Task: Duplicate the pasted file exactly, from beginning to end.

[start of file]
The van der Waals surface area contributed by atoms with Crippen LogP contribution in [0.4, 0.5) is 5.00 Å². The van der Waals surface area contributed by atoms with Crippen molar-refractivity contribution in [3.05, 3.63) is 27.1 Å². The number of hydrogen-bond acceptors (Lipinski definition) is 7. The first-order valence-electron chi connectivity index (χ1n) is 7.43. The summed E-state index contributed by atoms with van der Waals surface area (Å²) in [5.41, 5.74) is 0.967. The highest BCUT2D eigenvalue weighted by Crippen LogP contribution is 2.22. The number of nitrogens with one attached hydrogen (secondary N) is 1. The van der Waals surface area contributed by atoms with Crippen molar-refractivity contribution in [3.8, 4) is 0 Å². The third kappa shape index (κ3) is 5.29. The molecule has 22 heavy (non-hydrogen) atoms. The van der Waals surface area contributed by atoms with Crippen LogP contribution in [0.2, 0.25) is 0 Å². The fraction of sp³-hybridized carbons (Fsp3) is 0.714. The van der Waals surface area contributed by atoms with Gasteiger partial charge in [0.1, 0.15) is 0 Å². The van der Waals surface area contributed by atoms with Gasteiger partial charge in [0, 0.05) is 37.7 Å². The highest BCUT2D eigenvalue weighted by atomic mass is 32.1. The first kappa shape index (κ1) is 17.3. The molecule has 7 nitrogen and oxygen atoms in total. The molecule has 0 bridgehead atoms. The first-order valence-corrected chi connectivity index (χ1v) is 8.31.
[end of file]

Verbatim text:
The van der Waals surface area contributed by atoms with Crippen LogP contribution in [0.4, 0.5) is 5.00 Å². The van der Waals surface area contributed by atoms with Crippen molar-refractivity contribution in [3.05, 3.63) is 27.1 Å². The number of hydrogen-bond acceptors (Lipinski definition) is 7. The first-order valence-electron chi connectivity index (χ1n) is 7.43. The summed E-state index contributed by atoms with van der Waals surface area (Å²) in [5.41, 5.74) is 0.967. The highest BCUT2D eigenvalue weighted by Crippen LogP contribution is 2.22. The number of nitrogens with one attached hydrogen (secondary N) is 1. The van der Waals surface area contributed by atoms with Crippen molar-refractivity contribution in [3.8, 4) is 0 Å². The third kappa shape index (κ3) is 5.29. The molecule has 22 heavy (non-hydrogen) atoms. The van der Waals surface area contributed by atoms with Crippen LogP contribution in [0.2, 0.25) is 0 Å². The fraction of sp³-hybridized carbons (Fsp3) is 0.714. The van der Waals surface area contributed by atoms with Gasteiger partial charge in [0.1, 0.15) is 0 Å². The van der Waals surface area contributed by atoms with Gasteiger partial charge in [0, 0.05) is 37.7 Å². The highest BCUT2D eigenvalue weighted by atomic mass is 32.1. The first kappa shape index (κ1) is 17.3. The molecule has 7 nitrogen and oxygen atoms in total. The molecule has 0 bridgehead atoms. The first-order valence-corrected chi connectivity index (χ1v) is 8.31.